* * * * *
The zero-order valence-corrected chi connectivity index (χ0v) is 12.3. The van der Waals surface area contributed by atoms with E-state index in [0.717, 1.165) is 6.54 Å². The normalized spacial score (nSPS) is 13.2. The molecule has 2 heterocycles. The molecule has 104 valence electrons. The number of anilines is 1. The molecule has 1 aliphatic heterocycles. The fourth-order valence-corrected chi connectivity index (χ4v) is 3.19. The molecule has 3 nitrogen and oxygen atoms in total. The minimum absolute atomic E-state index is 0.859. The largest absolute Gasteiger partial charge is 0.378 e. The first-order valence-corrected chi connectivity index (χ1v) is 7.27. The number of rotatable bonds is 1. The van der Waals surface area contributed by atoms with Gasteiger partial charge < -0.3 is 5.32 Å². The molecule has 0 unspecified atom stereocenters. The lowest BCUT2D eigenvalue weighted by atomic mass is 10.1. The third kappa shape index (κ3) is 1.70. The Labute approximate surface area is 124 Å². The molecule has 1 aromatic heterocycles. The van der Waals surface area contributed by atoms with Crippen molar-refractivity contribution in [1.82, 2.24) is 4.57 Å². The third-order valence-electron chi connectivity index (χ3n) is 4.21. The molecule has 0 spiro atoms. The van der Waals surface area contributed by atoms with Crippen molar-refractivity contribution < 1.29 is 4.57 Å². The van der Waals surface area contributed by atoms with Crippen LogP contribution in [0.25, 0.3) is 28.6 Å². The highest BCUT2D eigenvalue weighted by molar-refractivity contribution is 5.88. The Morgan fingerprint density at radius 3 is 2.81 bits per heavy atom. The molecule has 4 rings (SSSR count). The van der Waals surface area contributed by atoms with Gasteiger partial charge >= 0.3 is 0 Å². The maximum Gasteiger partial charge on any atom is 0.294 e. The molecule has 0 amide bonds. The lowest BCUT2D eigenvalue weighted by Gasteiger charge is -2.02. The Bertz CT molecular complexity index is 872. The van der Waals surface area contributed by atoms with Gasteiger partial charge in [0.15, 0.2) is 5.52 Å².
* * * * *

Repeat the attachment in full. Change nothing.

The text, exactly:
The zero-order valence-corrected chi connectivity index (χ0v) is 12.3. The van der Waals surface area contributed by atoms with E-state index in [0.717, 1.165) is 6.54 Å². The normalized spacial score (nSPS) is 13.2. The molecule has 2 heterocycles. The molecule has 104 valence electrons. The number of anilines is 1. The molecule has 1 aliphatic heterocycles. The fourth-order valence-corrected chi connectivity index (χ4v) is 3.19. The molecule has 3 nitrogen and oxygen atoms in total. The minimum absolute atomic E-state index is 0.859. The largest absolute Gasteiger partial charge is 0.378 e. The first-order valence-corrected chi connectivity index (χ1v) is 7.27. The number of rotatable bonds is 1. The van der Waals surface area contributed by atoms with Gasteiger partial charge < -0.3 is 5.32 Å². The molecule has 0 unspecified atom stereocenters. The lowest BCUT2D eigenvalue weighted by atomic mass is 10.1. The third kappa shape index (κ3) is 1.70. The Labute approximate surface area is 124 Å². The molecule has 1 aromatic heterocycles. The van der Waals surface area contributed by atoms with Crippen molar-refractivity contribution in [1.82, 2.24) is 4.57 Å². The third-order valence-electron chi connectivity index (χ3n) is 4.21. The molecule has 0 spiro atoms. The van der Waals surface area contributed by atoms with Crippen molar-refractivity contribution < 1.29 is 4.57 Å². The van der Waals surface area contributed by atoms with Crippen LogP contribution in [0.25, 0.3) is 28.6 Å². The highest BCUT2D eigenvalue weighted by molar-refractivity contribution is 5.88. The Morgan fingerprint density at radius 3 is 2.81 bits per heavy atom. The molecule has 4 rings (SSSR count). The van der Waals surface area contributed by atoms with Gasteiger partial charge >= 0.3 is 0 Å². The maximum Gasteiger partial charge on any atom is 0.294 e. The molecule has 0 amide bonds. The lowest BCUT2D eigenvalue weighted by Gasteiger charge is -2.02. The Bertz CT molecular complexity index is 872. The van der Waals surface area contributed by atoms with Gasteiger partial charge in [0.15, 0.2) is 5.52 Å².